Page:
ELLIJAY, Ga. - Ku Klux Klan members rallied here Saturday to condemn illegal immigration, homosexuality, sex offenders, blacks and President Barack Obama, while counterdemonstrators preached love for everyone.

About 40 robe-clad Klansmen stood in the Gilmer County Courthouse parking lot as several hundred spectators watched from across the street. Police said there were no incidents.

The Klan's biggest gripe nowadays, if the Saturday event is any indication, appears to be illegal immigration. Speakers spent most of the hourlong rally assailing Hispanic immigrants.

"Most of you probably don't realize how bad this illegal alien situation actually is," said a man who identified himself at Imperial Wizard Jeff Jones. "Us real Americans don't want these ... people in our country."

He blamed lack of jobs and increases in tuberculosis, HIV and car accidents on illegal immigration.

"Ellijay has a major illegal alien community," said Jones, who claims the state headquarters for the KKK is in Gilmer County. "They are nothing but a bunch of leaches, parasites, like ticks on a dog, sucking our country dry."

People who said they were Klan leaders in Georgia, Alabama and Mississippi all spoke, but none gave full names or could be contacted after the rally.

Countering the Klan, some people carried signs proclaiming love for all people, regardless of ethnicity. Around 15 came from the Mountain Light Unitarian Universalist Church to "provide an alternative message," said Myra Kibler, president of the congregation.

"We were incensed they would do this on Sept. 11," Kibler said. "We just didn't want their message to go unanswered. And we are thankful there are many other people here who want to make a different statement [than the Klan]. We want to provide an alternative message. ... We say that we are standing on the side of love."


The Klan that onlookers saw Saturday is a mere flickering shadow of its former power and influence.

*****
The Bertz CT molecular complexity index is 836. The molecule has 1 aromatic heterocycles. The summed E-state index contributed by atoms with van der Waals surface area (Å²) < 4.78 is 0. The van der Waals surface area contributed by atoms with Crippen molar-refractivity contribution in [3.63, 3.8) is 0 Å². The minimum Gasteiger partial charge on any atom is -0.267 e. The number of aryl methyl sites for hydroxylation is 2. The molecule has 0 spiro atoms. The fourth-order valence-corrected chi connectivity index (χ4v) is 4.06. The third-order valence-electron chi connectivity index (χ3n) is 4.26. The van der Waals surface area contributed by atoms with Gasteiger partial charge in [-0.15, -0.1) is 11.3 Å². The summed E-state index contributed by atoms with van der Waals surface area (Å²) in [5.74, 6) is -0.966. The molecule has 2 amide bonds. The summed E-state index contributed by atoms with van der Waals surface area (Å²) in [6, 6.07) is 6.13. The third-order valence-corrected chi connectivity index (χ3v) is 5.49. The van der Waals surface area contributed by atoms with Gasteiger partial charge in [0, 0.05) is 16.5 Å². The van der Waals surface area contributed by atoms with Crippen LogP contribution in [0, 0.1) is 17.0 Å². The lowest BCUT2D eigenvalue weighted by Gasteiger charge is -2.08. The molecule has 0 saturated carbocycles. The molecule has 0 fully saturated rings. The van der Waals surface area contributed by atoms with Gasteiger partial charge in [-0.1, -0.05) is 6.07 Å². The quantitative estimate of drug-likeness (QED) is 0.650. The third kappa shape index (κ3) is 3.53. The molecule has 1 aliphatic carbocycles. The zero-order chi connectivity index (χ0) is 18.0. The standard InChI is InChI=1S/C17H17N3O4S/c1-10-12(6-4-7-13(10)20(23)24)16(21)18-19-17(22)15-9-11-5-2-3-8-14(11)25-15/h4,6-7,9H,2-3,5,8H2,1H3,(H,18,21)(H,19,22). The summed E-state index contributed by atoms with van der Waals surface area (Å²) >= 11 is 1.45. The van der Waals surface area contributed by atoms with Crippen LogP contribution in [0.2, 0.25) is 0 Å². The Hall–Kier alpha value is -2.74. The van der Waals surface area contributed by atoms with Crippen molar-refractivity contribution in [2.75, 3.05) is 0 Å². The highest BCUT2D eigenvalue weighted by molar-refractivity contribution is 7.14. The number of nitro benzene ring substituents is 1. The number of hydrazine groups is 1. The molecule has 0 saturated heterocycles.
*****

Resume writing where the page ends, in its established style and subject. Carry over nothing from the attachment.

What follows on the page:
During the 1920s - the Klan's heyday - the group had more than 4 million members, according to Mark Potok, head of intelligence for the Southern Poverty Law Center in Montgomery, Ala.

Today, a fractured Klan with small branches all over the country has fewer than 6,000 members, he said.

"The Klan of today is small, fractured, impotent and irrelevant," Potok said.

The group has been crippled by lawsuits, infighting and waves of more sophisticated white supremacist groups that have siphoned members, said Potok.

That's the general impression of Andrew Stevens, a native of England who became an American citizen a few years ago. He had never seen a Klan rally but came to Ellijay expecting some sort of spectacle.

"These are just a bunch of knuckle-dragging idiots," Stevens said. "It's really pathetic to see how irrelevant they are, almost a parody of themselves."


Glenn Whitman drove from Tennessee to hear what the Klan had to say Saturday. He said he wasn't a member, but he didn't disagree with everything the speakers had to say.

"They are angry; I am angry. Who wouldn't be angry?" Whitman said, referring to the economy and illegal immigration. "They're illegal, for God's sake. They are turning our country into a Third World nation."


5,000-6,000: Estimated current membership of KKK in U.S.

40: Estimated number of Klan groups in U.S.

4 million: Estimated Klan membership in 1920s

Source: Southern Poverty Law Center, Anti-Defamation League

He declined to say where he lives in Tennessee.

Most of the supporters, who cheered and shouted "white power" with the Klansmen, appeared to have traveled with the group. They left after the event.

Gilmer County Sheriff's spokesman Lt. Frank Copeland, speaking after the event, said officers checked the Klansmen's license plates and found only one Gilmer County plate among 30 vehicles. Others came from South Georgia, Mississippi, Alabama and one had a New York plate, Copeland said.


No one would say how many law enforcement officers were present Saturday, but Lt. Copeland said at least 100 were in Ellijay to prevent a violent incident.

As the Klan left, a dozen or so Georgia State Patrol troopers with riot gear walked out of the courthouse and drove away. Sheriff's deputies, state troopers, city police and Department of Natural Resources rangers were at the rally.

Copeland said the cost of all that protection would be tallied later.

"It's definitely an expense," he said. "We've got to pay these officers to come down here ... but we don't really have a choice."

Marcelle Lowry, who owns the barbershop on the town square, said the county can ill afford such an expense in lean times.

And it's not good for the town's budding tourism economy, which relies on weekend travelers from Atlanta, Lowery said.

"I don't know if their reason [for being here] is because of the economy, but the cost is kind of defeating the purpose because it's hurting our economy," Lowery said.

Contact Adam Crisp at or 423-757-6323. Follow him on Twitter at

Photo Gallery

Getting the fat out of 'food deserts' will take time